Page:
MOVIE REVIEW: THE RITE
Starring Colin O’Donoghue, Anthony Hopkins and Alice Braga
Directed by Mikael Håfström
Written by Michael Petroni
Any movie coming out in January must fall under suspicion. This month and August are Hollywood’s dumping grounds, the time when weak films finally get their chance in theatres alongside critical darlings getting expanded runs after platform December openings.
Which brings us to The Rite, an exorcism thriller starring Anthony Hopkins and directed by the man who gave us the half-decent Stephen King adaptation 1408. And despite its many failings, The Rite works much of the time – just not enough to justify seeing it this weekend.
Irish newcomer Colin O’Donoghue stars as Michael Kovak, an American seminary student studying in Rome to become an exorcist. Sceptical of everything, including his own faith, Michael starts an apprenticeship of sorts under Father Lucas Trevant (Hopkins), a Welsh exorcist whose steadfast belief in evil is only undercut by his own occasional lapses in faith.
The Rite follows Kovak, the son of a mortician (Rutger Hauer), as he and Lucas attempt to exorcise a pregnant girl (Marta Gastini), although Kovak is convinced she is mentally ill, not possessed. But strange occurrences and irrefutable evidence starts to wear down the young priest’s doubts, especially when the devil’s attentions fall upon him.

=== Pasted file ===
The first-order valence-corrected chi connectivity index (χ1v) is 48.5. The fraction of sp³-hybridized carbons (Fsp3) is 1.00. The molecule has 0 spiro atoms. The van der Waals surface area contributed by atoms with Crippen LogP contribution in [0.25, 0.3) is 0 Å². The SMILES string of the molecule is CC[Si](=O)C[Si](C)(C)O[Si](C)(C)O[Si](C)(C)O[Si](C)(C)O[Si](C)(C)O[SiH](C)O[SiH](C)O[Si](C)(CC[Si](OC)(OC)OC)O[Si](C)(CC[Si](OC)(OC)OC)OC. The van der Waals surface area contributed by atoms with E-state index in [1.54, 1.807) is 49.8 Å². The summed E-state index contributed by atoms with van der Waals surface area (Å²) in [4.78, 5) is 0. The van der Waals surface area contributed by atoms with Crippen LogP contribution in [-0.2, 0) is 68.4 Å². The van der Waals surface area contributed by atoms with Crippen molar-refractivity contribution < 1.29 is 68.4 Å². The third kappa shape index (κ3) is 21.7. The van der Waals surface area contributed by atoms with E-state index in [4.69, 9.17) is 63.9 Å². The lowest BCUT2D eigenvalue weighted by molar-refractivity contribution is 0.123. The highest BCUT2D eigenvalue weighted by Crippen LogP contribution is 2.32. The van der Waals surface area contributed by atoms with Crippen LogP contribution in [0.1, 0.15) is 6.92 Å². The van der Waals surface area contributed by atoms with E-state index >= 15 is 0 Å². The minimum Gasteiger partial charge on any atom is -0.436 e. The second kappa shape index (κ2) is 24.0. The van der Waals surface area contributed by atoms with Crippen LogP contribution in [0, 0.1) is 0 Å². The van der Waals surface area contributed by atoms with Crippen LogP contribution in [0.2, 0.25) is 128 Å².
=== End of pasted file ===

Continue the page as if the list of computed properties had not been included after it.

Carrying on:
The script by Michael Petroni (Queen of the Damned), which was “suggested” by the non-fiction book by author Matt Baglio, gives O’Donoghue and Hopkins several nice character moments, although Alice Braga (I Am Legend) is mostly wasted as a journalist researching an article on exorcisms. Director Mikael Håfström lets his scenes breathe and there’s a real emotional heart beating, including several tender moments between Hauer and a young Michael (Ben Cheetham).
But The Rite’s thrills feel contrived, pushed forward by an overly dramatic score and a need to wrap up the proceedings neatly. Michael’s lack of faith is a major plot point which is resolved just a little too slickly to be believed, although O’Donoghue makes Michael a sympathetic figure. Hopkins, meanwhile, has much fun playing the odd older priest, sometimes recalling Hannibal Lecter, to the film’s detriment perhaps given its inferiority to a classic like Silence of the Lambs.
The Rite lacks the creepiness of the far smaller budgeted The Last Exorcism but benefits from its beautiful Roman streetscapes and a uniformly strong cast but pulls its punches when it comes to delivering real scares. (No doubt its makers would refer to it as a thriller, not a horror film.) Comparisons to The Exorcist are, of course, inevitable, but there is no comparison. While The Rite manages to cast its own spell, it’s not a very powerful one.